"I did not fear my own powers!" Thor objected, his tone far less certain than his actual words.
"Mayhap it was just the rest of Asgard who feared thunder then," Loki huffed, his brows knitting into a furrowed V of displeasure as he recalled their early teens.
He'd already been training in magic for a number of years at that point, but Thor had not come into his powers yet. It was a brief window during which Loki had been able to lord his abilities over his slightly elder brother. Sure, Thor had already been the physically superior of the two in most ways, but at least Loki'd had his own advantage. That didn't last.
The summer of their thirteenth year, the storms came early. Or so everyone believed at first. Thor and his little brother had been bickering as they frequently did. In between squabbles, they were inseparable, like most siblings at that age. Training as warriors had commenced in earnest that same season, both boys now of age to really learn to fight for Asgard's glory. No less than a shining example of skill and bravery was expected from both princes.
Thor was eager for this; Loki less so. If he'd had his way, he would have spent more time with Frigga or in the library studying magic. And so it was with sullen reluctance that Loki joined his brother in their daily drills and lessons. His foul mood was taken out on Thor. Loki always had know how best to needle and taunt Thor. Meanwhile, Thor had the typical troubles of youngsters that age: he was brash, moody, impulsive, arrogant.
Loki pushed and pushed until one day he pushed too far. Wanting desperately to make Thor lose his temper in front of Odin and make a fool of himself by granting Loki an easy victory, Loki instead found himself pelted with rain, wind whipping around them as they fought. Neither boy paid it much heed due to the already erratic patterns the weather had been displaying. An Asgardian warrior did not let a little rain slow him down.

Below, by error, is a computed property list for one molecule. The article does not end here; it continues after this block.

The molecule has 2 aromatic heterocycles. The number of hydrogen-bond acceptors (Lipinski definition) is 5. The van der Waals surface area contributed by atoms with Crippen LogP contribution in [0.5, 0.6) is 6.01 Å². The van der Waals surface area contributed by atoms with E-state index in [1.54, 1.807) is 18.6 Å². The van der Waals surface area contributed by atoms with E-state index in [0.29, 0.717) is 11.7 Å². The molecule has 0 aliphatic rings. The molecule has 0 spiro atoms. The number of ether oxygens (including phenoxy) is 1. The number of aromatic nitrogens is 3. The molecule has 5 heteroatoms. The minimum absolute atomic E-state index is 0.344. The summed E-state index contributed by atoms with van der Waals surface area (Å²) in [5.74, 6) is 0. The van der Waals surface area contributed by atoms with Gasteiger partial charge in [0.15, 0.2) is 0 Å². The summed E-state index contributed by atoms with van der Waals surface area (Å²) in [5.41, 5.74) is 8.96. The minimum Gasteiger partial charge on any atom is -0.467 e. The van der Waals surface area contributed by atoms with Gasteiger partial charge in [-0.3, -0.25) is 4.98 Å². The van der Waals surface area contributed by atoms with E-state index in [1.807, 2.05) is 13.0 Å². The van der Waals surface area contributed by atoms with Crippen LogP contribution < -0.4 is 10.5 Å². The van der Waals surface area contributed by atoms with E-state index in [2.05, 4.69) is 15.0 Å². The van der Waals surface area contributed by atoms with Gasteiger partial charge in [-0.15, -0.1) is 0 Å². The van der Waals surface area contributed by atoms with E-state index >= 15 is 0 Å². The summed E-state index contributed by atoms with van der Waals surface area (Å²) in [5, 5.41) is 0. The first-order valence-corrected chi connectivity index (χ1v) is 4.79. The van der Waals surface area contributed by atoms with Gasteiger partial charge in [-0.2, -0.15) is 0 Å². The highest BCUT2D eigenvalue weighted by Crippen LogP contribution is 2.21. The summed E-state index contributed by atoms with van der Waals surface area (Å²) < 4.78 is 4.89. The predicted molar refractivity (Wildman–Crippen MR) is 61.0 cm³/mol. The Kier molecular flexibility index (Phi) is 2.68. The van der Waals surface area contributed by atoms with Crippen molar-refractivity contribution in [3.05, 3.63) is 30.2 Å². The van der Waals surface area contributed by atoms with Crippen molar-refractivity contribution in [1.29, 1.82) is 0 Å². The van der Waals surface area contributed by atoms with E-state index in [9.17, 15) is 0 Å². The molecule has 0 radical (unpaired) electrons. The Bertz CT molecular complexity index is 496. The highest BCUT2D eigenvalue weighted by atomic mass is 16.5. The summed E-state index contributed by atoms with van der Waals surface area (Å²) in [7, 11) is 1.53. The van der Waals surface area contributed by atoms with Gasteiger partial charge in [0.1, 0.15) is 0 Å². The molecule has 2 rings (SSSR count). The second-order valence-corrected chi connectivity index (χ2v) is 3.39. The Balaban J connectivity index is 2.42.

First blood went to Loki, only further enraging Thor, who wasn't ready to yield yet. The nimble trickster laughed as he evaded one attack after another, making feints to keep Thor from gaining too much ground. He knew it infuriated Thor. He'd called Loki "a gnat" for his fighting style, but already Loki was learning that the best way to survive a fight was not to get hit.
Odin looked on as his sons faced off against each other, both muddy to the knee and soaked through. The spectacle was starting to draw a crowd, even in the rain. Around them now were cheers and hoots. It just fed their dedication to the fight. Neither wanted to lose in front of people they would one day rule. Their fragile teen egos had no place for that sort of humility.
Evading another swing of Thor's sword, Loki had grinned through the rivulets of water running down his face out of his dark hair. "Come on, Thor," he'd said, "aren't you even going to try to hit me?"
It had been the final straw for Thor, who roared and charged his brother. But before he could reach the already skipping out of reach Loki, lightning split the sky overhead in a blinding flash.
Loki remembered hearing a loud buzz and then someone screaming. When he woke up, he was laid out flat in the mud and every cell of his body hurt in a way that had been hitherto inconceivable. He didn't remember yielding; he wasn't even sure he'd been able to speak afterwards.
The fight was over. Not long after that, Odin bequeathed upon Thor the hammer Mjolnir. To Loki, who didn't understand its purpose, it seemed unfair, an insult added to his injury. Odin rarely explained himself, so it was more than a millennium before Loki had come to understand that Mjolnir hadn't been a reward for winning the fight, but a protection because of it. The hammer helped Thor focus his powers, control and direct them. It was the same way some sorcerers and witches used wands. Loki just hadn't been able to see past it being a weapon and a gift. Now he knew better. All those years he'd envied Thor when, if anything, Mjolnir had been a leash.
"I know I wasn't overly fond of what followed." That hadn't been the only lightning strike Loki had taken. They never felt any less horrible in his experience. It was something he and Banner had laughed about, in fact. Even the Hulk did not enjoy being electrocuted. Small common ground, but it was something.
Edits: mine | Title quote from "The Avengers" (2012, Marvel Studios)